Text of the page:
Could These 3D-Printed Homes Solve Homelessness?

ICON 3D-printed a 500-square-foot building in 27 hours, and they're just getting started.

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Courtesy Industry West

As the city of Austin, Texas has grown as a creative and tech hub over the past few years, something far less positive has grown, too: the city's homeless population. This week, a team spanning architecture, design, and technology debuted a radical new proposal to stem this growth using 3D printing.

In a partnership with Mobile Loaves & Fishes, a nonprofit serving Austin's community, 3D printing company ICON debuted the first building in a proposed community of 3D-printed structures to house Austin's homeless. The 500-square-foot Welcome Center was printed over a span of 27 hours, then decorated by designer Claire Zinnecker using furniture donated by Industry West.

“At Industry West, we believe the spaces that help individuals heal or learn are just as important as the hotels and restaurants that we furnish every day," says Industry West cofounder and President of Social Responsibility Anne England. Industry West's involvement came about when Zinnecker, a longtime client, approached the brand about donating to outfit the welcome center.

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"Utilizing bright colors, interesting shapes and warm natural materials, we created a space that makes visitors feel comfortable from the moment they walk i," says designer Claire Zinnecker.
Courtesy Industry West

"The welcome center is so important," Zinnecker tells House Beautiful. "This is where people are signing a contract for their home, quite possibly their first ever." As such, she explains, "the design objective was to create an office space that felt like a home."

The designer used plenty of natural materials, pops of color, and greenery for a space she describes as "welcoming as well as calming."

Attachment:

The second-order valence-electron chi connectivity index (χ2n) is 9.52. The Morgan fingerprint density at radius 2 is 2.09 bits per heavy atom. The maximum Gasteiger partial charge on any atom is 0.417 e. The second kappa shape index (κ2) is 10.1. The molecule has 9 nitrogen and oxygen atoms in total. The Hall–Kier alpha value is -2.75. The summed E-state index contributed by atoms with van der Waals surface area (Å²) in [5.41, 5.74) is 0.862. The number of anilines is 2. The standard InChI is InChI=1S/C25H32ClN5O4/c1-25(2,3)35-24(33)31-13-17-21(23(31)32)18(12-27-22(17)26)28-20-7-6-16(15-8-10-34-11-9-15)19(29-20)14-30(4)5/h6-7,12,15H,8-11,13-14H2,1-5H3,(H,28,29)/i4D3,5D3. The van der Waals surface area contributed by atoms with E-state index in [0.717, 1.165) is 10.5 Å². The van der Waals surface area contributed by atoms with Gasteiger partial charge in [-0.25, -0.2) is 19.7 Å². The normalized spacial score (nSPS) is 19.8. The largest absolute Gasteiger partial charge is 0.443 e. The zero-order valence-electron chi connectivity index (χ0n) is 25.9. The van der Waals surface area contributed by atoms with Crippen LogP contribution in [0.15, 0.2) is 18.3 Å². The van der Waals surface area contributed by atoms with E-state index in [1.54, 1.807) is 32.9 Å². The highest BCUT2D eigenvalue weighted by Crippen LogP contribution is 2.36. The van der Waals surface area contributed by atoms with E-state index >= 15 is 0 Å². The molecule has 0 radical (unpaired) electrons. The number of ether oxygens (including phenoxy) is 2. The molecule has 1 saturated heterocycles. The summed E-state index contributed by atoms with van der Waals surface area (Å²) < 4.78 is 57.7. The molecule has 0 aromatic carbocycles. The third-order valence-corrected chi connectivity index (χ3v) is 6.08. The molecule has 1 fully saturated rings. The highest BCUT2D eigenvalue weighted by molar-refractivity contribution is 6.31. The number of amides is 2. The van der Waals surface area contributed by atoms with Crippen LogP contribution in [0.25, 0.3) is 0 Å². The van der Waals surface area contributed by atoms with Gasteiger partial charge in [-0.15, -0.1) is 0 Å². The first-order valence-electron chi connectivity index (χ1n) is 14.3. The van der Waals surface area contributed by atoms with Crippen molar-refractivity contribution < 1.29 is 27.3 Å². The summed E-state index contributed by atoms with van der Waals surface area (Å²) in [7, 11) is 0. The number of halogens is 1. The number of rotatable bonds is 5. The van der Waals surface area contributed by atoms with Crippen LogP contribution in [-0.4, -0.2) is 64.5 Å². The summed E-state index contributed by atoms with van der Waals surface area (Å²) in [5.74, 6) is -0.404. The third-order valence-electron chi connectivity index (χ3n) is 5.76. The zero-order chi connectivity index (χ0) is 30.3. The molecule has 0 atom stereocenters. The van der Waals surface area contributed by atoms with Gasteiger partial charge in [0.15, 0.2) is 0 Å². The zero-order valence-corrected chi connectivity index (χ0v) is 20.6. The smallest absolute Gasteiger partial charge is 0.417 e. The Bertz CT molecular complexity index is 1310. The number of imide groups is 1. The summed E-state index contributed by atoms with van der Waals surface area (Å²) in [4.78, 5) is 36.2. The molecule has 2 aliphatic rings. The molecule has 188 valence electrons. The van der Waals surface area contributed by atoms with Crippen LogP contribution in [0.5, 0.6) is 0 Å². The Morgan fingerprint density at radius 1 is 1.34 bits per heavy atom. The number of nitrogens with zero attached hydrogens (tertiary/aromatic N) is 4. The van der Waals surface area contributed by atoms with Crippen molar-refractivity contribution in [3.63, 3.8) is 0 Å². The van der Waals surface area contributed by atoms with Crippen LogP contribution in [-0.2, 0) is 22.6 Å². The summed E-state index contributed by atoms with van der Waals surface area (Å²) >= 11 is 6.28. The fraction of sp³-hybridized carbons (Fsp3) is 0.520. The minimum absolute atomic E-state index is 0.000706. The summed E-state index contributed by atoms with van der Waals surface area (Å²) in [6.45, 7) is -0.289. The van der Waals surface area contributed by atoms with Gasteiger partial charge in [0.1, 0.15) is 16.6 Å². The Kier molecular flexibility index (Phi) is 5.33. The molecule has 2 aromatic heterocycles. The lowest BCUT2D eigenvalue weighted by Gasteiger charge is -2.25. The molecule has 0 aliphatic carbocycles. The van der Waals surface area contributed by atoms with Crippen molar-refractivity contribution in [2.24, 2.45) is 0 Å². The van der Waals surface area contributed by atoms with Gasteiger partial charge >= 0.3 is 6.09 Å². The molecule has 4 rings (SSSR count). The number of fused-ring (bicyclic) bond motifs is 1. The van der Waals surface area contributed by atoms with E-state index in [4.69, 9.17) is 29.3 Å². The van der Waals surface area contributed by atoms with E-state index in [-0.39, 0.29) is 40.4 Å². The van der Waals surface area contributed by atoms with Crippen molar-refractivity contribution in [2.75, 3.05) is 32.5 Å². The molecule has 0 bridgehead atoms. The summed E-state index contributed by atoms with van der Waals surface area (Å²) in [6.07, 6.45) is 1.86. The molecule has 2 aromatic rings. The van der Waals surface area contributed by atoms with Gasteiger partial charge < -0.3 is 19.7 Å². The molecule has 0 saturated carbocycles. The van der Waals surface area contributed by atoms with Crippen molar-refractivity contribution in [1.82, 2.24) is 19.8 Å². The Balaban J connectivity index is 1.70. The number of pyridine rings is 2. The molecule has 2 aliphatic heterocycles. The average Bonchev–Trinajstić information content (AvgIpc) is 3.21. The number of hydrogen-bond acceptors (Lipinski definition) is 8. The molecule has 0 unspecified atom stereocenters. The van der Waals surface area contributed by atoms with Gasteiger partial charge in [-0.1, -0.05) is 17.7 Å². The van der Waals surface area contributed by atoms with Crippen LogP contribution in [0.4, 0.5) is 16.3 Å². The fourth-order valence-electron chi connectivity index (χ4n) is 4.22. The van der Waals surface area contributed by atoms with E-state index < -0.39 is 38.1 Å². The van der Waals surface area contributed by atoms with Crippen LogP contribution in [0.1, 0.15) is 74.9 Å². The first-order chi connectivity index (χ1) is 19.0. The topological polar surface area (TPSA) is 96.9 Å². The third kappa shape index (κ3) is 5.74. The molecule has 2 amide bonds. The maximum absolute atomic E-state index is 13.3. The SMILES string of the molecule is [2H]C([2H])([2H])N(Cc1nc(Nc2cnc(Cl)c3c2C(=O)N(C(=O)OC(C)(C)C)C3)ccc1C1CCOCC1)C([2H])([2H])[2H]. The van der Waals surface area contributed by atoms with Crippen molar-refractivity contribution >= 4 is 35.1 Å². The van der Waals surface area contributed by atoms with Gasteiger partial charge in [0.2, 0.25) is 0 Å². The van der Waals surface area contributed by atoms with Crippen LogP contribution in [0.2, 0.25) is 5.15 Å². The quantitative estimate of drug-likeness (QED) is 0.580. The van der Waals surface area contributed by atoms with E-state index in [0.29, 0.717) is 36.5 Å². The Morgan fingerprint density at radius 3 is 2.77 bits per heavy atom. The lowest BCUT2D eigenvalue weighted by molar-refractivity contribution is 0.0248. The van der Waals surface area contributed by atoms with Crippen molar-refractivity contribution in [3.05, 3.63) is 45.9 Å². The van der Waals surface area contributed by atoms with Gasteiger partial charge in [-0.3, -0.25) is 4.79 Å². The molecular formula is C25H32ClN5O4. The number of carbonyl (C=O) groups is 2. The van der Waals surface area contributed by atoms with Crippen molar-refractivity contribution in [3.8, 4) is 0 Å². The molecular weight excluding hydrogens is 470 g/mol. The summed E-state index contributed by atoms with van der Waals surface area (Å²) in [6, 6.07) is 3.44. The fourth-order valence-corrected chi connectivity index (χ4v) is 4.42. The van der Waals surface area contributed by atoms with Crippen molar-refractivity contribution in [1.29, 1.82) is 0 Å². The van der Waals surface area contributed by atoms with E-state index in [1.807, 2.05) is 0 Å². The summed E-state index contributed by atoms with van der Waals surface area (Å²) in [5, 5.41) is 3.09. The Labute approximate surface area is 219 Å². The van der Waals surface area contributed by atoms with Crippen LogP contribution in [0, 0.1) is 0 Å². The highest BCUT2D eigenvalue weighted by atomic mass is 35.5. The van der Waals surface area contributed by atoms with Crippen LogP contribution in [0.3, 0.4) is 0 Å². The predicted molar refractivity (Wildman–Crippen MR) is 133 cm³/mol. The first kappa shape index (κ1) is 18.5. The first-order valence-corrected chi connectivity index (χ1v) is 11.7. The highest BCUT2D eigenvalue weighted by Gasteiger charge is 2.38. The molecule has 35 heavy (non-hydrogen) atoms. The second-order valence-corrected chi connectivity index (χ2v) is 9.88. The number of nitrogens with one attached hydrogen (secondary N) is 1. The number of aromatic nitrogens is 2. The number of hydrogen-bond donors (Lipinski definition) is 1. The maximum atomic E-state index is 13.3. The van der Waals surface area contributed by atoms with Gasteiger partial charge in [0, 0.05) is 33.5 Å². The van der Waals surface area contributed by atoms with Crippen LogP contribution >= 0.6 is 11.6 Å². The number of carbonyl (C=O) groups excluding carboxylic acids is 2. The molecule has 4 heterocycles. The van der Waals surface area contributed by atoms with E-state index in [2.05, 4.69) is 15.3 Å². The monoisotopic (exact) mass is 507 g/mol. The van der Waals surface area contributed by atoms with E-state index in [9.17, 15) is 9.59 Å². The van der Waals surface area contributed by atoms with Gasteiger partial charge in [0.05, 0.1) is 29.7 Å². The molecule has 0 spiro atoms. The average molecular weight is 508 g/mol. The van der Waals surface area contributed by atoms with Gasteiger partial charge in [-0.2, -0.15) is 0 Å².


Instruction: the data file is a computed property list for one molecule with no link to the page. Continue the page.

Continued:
The Welcome Center—which was designed by architect Andrew Logan— is just the beginning of the project. ICON plans to 3D print six total homes in the near future.

"The Welcome Center is in the heart of Phase II of the neighborhood," explains ICON CEO and cofounder Jason Ballard of the proposed village, dubbed Community First! "The Village overall provides affordable, permanent housing and a supportive community for men and women coming out of chronic homelessness."

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Warm wood and plenty of greenery bring an organic quality to the cement structure.
Courtesy Industry West

Importantly, Ballard tells House Beautiful, that community must expand beyond just the homeless population. "The program exists to love and serve Austin’s neighbors who have been living on the streets, while also empowering the surrounding community into a lifestyle of service with the homeless," he says.

With its cutting-edge technology, ICON is uniquely poised to solve one of the most enduring problems of urban communities. "It’s our mission at ICON to make dignified, affordable homes available to everyone, everywhere," Ballard says. "With more than 1.6 billion people living without adequate shelter and home prices continuing to climb, we believe it’s time for a paradigm shift in homebuilding."

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The bathroom in the welcome center.
Courtesy Industry West

In addition to its work in Austin, ICON has been involved in building 3D structures in Latin America through the nonprofit New Story.

"Conventional construction is slow, fragmented, wasteful, and has poor thermal properties which increase energy use, increase operating costs, and decrease comfort," Ballard says. "Also, conventional materials like drywall and particle board are some of the least resilient materials ever invented. By contrast, 3D printing offers benefits such as speed and lack of manual labor." As a material, "concrete is well understood, affordable and resilient."

The project, says England, "points to a new way of homebuilding and thinking about design. ICON is thinking outside of the box and Claire is doing the same thing. We are excited to be a part of this forward-thinking project."

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